Saturday, 20 February 2016

Appointed and Anointed

Exeter Temple Message notes: Sunday 14th February 2016
 Bible Reading: 2 Kings 2:7-15

The prophet Elijah knew that his days on earth are nearly over and wanted to prepare Elisha, his apprentice as his successor. Elijah took Elisha on a tour of the schools of prophets in Gilgal, Bethel and Jericho and at each place, Elisha was given the opportunity to settle and refuse that appointment. Elisha refused to leave Elijah and kept following from place to place.
Aware that something significant was happening 50 prophets also travelled with Elijah, sensing that they ought to stay near him for final instructions. For Elisha there was a sense of destiny and that he needed to be alert to what God was doing. 

1.      Ready (v 7)
Elisha was on the brink of his destiny but the fulfilment of it meant the loss of his leader and mentor.  Given that Elijah and Elisha are prophets it might be expected that a reassuring prophetic word might have been given to Elijah as it had been given to Joshua when succeeded Moses. “Be strong and very courageous, for the Lord your God will be with you wherever you go.”  (Joshua 1:9)
But Elisha got no word.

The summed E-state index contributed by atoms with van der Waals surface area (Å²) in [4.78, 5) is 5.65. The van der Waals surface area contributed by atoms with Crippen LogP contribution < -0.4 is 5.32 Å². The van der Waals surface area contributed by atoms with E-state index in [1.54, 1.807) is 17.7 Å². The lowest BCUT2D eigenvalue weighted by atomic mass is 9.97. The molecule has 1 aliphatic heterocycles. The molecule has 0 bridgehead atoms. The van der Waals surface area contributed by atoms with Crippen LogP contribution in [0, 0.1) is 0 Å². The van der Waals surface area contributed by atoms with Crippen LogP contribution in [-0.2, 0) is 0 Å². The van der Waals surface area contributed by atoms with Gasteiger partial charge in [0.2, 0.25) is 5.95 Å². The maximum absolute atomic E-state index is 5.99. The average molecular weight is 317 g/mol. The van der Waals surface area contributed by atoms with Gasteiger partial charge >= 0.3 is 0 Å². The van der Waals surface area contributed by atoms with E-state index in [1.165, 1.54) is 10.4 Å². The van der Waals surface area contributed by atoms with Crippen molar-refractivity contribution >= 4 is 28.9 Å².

Elisha kept on following, without incentives, and at the same time was aware that he was never off duty, rather he was constantly on call, waiting for the signal to move or act when God said, “I need you now.”
Our trouble is we don't serve God consistently.  We get in and out of touch with him and then wonder why we were left behind when he does a new work or new thing in the world.

2.      Step out (v8)
The Jordan is a very significant place in the minds of Israel as the river that the people of Israel had to cross it in order to enter into the Promised Land.  Like the Red Sea it had been miraculously parted the water so the people of God could cross in safety in the time of Joshua.

The Jordan was always seen as a barrier to be overcome.  It speaks of endings and beginnings, or leaving something behind, in order to begin something new in fulfilment of the promises of God. 

Elijah performed another miracle which gave dry passage across the river. But only Elijah and Elisha crossed over. Unlike the other prophets Elisha stepped into the river and walked across with Elijah to the other bank, risking that the waters might return and overwhelm him. 

For Elijah crossing the Jordan meant being taken up to heaven- and ending. But for Elisha it meant relentlessly pursuing his future destiny.